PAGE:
Trauma

 4414a,d

+/++

L

26

M

48

Seizure complication

 2431

+++

L

54

M

4.3

GI Bleed

N/A not available; +, mild severity of autism; ++, moderate severity of autism; +++, severe severity of autism; ++++, profound severity of autism; **Cerebellum not included in brain weight

aSeizure disorder

bHistory of carbamazepine (Tegretol®) use

cHistory of Depakote

dHistory of phenytoin (Dilantin®) use

eHistory of Phenobarbital use

Table 2

Mean neuron density (neurons/mm3) in layers I–III and layers V–VI of the three cytoarchitectonic subdomains of the anterior cingulate cortex in autism and control brains

Case

24a I–III

24a V–VI

24b I–III

24b V–VI

24c I–III

24c V–VI

Autism

 2403

87,363

85,714

74,227

57,143

133,516

115,727

 3804

69,674

51,724

125,714

112,892

103,136

102,948

 3916

41,143

49,286

64,690

82,540

69,024

72,078

 4099

85,947

69,916

87,651

46,043

147,966

105,934

 4705

39,514

62,222

73,950

80,000

113,349

111,688

 3845

a

a

129,796

102,298

106,620

118,452

 3511

92,497

46,938

103,120

88,490

a

111,089

 4414

81,922

94,033

100,799

65,438

180,633

88,031

 2431

65,886

100,373

96,153

95,238

162,637

102,539

 Means

70,493

70,025

95,122

81,120

127,110

103,165

 SEM

7,296

7,443

7,548

7,232

12,790

4,903

Control

 3706

5,413

52,698

143,799

77,460

126,917

131,764

 3849

56,131

99,884

70,726

54,082

59,864

78,224

 3865

88,260

91,996

96,190

78,571

211,744

177,232

 4334

91,321

97,479

136,720

89,209

218,509

205,714

 Means

72,462

85,514

111,859

74,831

154,258

148,233

 SEM

10,033

11,063

17,262

7,406

37,739

27,865

 P value

0.44

0.13

0.16

0.31

0.2

0.02

aCytoarchitectonic subdomains with poor tissue quality

Brain tissue, fixed in 10% formalin, was obtained from the Harvard Brain Tissue Resource Center, The Autism Research Foundation (TARF), the brain bank located at the University of Miami, and the NICHD Brain and Tissue Bank for Developmental Disorders at the University of Maryland, Baltimore, MD, USA via the Autism Tissue Program (ATP). The ACC was blocked 1 cm caudal to the anterior tip of the genu of the corpus callosum. Blocks were cryoprotected in 10% glycerol–2% DMSO for 3 days, followed by 5 days in 20% glycerol–2% DMSO. Cryoprotected blocks were flash-frozen using isopentane and dry ice. The blocks were cut on the frozen stage of a sliding microtome; sections were cut in the coronal plane at a thickness of 80 μm in rounds of 13 sections, yielding 5–10 rounds of tissue sections per brain. The first round from each brain was mounted on gelatin coated glass slides and was defatted in a 1:1 ethanol to chloroform solution. Sections were rehydrated in a series of graded alcohols and deionized water. The mounted sections were then stained with 0.05% thionin, dehydrated in an ascending series of alcohols, cleared using xylene, and coverslipped using Permount (Fisher, Pennsylvania).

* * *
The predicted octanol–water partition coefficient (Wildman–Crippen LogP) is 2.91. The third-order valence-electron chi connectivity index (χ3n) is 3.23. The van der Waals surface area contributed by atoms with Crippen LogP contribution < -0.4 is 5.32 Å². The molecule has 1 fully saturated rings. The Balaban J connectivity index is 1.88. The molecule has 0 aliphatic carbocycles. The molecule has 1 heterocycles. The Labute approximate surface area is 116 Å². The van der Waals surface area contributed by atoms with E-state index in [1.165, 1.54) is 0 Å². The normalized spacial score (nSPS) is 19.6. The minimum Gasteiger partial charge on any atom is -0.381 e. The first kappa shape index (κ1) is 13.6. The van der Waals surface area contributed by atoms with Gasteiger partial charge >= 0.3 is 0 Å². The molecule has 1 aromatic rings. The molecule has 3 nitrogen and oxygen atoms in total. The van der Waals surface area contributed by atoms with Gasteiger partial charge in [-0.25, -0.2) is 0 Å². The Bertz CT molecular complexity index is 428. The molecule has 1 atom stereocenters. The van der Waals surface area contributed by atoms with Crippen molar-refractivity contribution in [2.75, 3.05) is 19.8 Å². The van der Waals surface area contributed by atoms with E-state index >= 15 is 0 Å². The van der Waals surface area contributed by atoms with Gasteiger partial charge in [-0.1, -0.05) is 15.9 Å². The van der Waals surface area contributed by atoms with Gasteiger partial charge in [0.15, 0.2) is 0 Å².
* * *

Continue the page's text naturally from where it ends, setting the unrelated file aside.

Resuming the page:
Qualitative neuropathological analysis

A qualitative, blind analysis of possible additional neuropathology in the ACC sections was made using a comparison microscope. With this microscope, paired tissue sections, matched for age-range, from control and autism brains, were shown side by side in the same field of view at the same magnification, permitting direct comparisons of lamination patterns, white matter neurons, and other cytoarchitectonic features.

Counting methodology and statistical analysis